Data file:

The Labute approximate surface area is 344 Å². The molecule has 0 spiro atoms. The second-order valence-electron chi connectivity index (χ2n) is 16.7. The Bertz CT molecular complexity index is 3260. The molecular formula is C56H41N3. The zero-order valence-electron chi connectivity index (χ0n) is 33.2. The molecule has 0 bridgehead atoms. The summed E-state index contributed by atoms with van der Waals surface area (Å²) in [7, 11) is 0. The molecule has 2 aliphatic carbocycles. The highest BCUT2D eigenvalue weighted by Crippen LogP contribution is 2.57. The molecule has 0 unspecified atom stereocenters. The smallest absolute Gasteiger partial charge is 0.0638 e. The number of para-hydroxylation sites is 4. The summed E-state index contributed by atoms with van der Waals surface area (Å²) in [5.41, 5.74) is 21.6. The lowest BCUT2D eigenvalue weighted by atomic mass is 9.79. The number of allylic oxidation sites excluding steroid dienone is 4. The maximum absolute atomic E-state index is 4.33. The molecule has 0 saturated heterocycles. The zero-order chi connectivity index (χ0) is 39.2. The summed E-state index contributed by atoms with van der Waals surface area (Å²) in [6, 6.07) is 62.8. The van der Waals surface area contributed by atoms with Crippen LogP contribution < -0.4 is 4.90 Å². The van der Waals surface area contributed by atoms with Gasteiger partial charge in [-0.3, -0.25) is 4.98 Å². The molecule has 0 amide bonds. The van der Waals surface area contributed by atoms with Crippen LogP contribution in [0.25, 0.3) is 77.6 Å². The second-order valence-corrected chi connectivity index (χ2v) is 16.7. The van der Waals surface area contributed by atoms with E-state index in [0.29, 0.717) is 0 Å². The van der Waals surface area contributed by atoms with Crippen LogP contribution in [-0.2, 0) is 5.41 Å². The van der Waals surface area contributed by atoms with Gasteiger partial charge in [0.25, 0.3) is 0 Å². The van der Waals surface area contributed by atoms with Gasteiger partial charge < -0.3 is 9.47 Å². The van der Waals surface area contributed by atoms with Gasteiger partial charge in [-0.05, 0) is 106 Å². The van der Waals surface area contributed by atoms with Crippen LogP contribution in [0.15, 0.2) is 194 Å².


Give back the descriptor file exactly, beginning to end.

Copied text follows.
The Labute approximate surface area is 344 Å². The molecule has 0 spiro atoms. The second-order valence-electron chi connectivity index (χ2n) is 16.7. The Bertz CT molecular complexity index is 3260. The molecular formula is C56H41N3. The zero-order valence-electron chi connectivity index (χ0n) is 33.2. The molecule has 0 bridgehead atoms. The summed E-state index contributed by atoms with van der Waals surface area (Å²) in [7, 11) is 0. The molecule has 2 aliphatic carbocycles. The highest BCUT2D eigenvalue weighted by Crippen LogP contribution is 2.57. The molecule has 0 unspecified atom stereocenters. The smallest absolute Gasteiger partial charge is 0.0638 e. The number of para-hydroxylation sites is 4. The summed E-state index contributed by atoms with van der Waals surface area (Å²) in [5.41, 5.74) is 21.6. The lowest BCUT2D eigenvalue weighted by atomic mass is 9.79. The number of allylic oxidation sites excluding steroid dienone is 4. The maximum absolute atomic E-state index is 4.33. The molecule has 0 saturated heterocycles. The zero-order chi connectivity index (χ0) is 39.2. The summed E-state index contributed by atoms with van der Waals surface area (Å²) in [6, 6.07) is 62.8. The van der Waals surface area contributed by atoms with Crippen LogP contribution < -0.4 is 4.90 Å². The van der Waals surface area contributed by atoms with Gasteiger partial charge in [-0.3, -0.25) is 4.98 Å². The molecule has 0 amide bonds. The van der Waals surface area contributed by atoms with Crippen LogP contribution in [0.25, 0.3) is 77.6 Å². The second-order valence-corrected chi connectivity index (χ2v) is 16.7. The van der Waals surface area contributed by atoms with E-state index in [0.29, 0.717) is 0 Å². The van der Waals surface area contributed by atoms with Crippen LogP contribution in [-0.2, 0) is 5.41 Å². The van der Waals surface area contributed by atoms with Gasteiger partial charge in [0.25, 0.3) is 0 Å². The van der Waals surface area contributed by atoms with Gasteiger partial charge < -0.3 is 9.47 Å². The van der Waals surface area contributed by atoms with Gasteiger partial charge in [-0.05, 0) is 106 Å². The van der Waals surface area contributed by atoms with Crippen LogP contribution in [0.15, 0.2) is 194 Å².